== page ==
Even well-heeled public REITs leaned heavily on Fannie and Freddie during the downturn. Rochester, N.Y.–based Home Properties, for instance, has traditionally been a heavy Fannie Mae borrower. And that goes doubly so when the public markets freeze up. But according to Home’s CEO, Ed Pettinella, the GSEs’ possible demise isn’t cause for too much alarm.

“Let’s say the GSEs are gone—so what? I believe it will cost us only another 25 to 35 basis points to exist,” says Pettinella. “Banks would kill to get our portfolio, and life companies, too, so I really think it’s going to be a nonevent.”

Still, the private sector’s ability to ramp up will be challenged by a more vigorous regulatory environment. Dodd-Frank will likely alter the way CMBS loans are originated and sold, and Basel III regulations await the banking sector.

Like Home Properties, Highlands Ranch, Colo.–based UDR has its fair share of GSE loans. During the depths of the recession in 2009, the REIT took out a $200 million line of credit with Fannie, and a year before that, UDR and Fannie Mae partnered on a joint venture valued at $650 million. According to Tom Toomey, UDR’s CEO, apartment firms will just have to adjust to a more cautious capital environment should the GSEs be eliminated.

“Further banking regulations are going to restrict the regional banks and what they can do, and I think that’s going to be just the tip of the iceberg,” says Toomey. “The cost of debt is going to rise and start drifting back to its long-term average. And this low-levered model that we think is temporary might be more permanent—you’ve got to get used to the 50 to 65 percent leverage model.”

Life Lines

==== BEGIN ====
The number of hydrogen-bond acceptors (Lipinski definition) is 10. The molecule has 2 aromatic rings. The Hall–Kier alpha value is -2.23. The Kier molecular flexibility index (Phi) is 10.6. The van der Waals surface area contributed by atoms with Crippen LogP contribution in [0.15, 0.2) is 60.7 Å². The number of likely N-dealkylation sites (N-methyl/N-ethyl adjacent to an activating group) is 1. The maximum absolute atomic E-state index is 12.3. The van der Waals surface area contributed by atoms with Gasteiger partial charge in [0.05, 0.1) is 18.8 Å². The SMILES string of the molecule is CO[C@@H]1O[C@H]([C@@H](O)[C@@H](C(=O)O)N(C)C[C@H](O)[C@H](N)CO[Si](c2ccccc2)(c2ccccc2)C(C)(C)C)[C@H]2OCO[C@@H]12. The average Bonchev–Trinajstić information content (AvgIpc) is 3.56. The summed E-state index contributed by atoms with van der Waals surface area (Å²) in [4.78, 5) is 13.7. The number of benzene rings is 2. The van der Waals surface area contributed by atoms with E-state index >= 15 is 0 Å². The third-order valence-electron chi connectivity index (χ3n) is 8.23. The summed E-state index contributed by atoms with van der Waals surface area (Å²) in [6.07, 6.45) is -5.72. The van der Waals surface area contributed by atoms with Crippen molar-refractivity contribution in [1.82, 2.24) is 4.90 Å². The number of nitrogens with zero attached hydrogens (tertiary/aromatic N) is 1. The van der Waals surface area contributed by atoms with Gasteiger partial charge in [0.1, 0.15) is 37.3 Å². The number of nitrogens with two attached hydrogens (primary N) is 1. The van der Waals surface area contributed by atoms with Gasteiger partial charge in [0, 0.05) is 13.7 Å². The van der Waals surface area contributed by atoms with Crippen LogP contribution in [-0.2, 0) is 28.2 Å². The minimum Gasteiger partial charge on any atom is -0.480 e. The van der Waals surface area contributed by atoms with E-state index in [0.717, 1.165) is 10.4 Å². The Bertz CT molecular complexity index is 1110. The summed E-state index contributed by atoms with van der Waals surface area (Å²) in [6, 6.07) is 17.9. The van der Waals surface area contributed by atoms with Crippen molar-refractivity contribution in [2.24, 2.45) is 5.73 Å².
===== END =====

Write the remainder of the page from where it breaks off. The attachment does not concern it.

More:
Once upon a time, life companies dominated multifamily finance. And the way they’ve been behaving, you’d think they’re gunning to turn back the clock.

Life companies went gangbusters in 2011, processing deals hand over fist, and they continued that pace well into the fourth quarter of 2012, giving the GSEs a run for their money. “Some of [the GSEs’] competitive advantages are starting to erode,” says Gary Mozer, CEO of Los Angeles–based George Smith Partners.

Firms like Prudential, Northwest Mutual, New York Life, and MetLife have stepped up to compete with Fannie and Freddie by trying to be less conservative in their underwriting, such as by offering more flexible prepayment penalties.

Yet, the traditionally conservative sector continues to target only the best of the best, cherry-picking the most desirable deals.

“Life companies will be a good source of capital in the foreseeable future,” says Mitchell Kiffe, senior managing director at New York–based CBRE Capital Markets. “Life companies are very disciplined investors; they tend not to get caught up in the market. And they weathered the downturn very well.”

Although life companies don’t have as much multifamily business as they’d like—it’s tough to compete with a government guarantee—they are getting creative and stretching for good deals to round out their portfolios. Many life companies compete on development deals by using construction-to-permanent loans as a way to capture more long-term business.

While the FHA offers a similar product, the Sec. 221(d)(4) program, most borrowers have difficulty dealing with the FHA’s long turnaround times.

Conduit Disconnect

In the run-up to the downturn, CMBS was the hottest ticket in town. But is the sector ready to scale up again?

CMBS delinquencies fell for the fourth straight month in September, according to Fitch Ratings. Multifamily-loan delinquency rates, in particular, fell to 9.95 percent, down from 10.18 percent the previous month.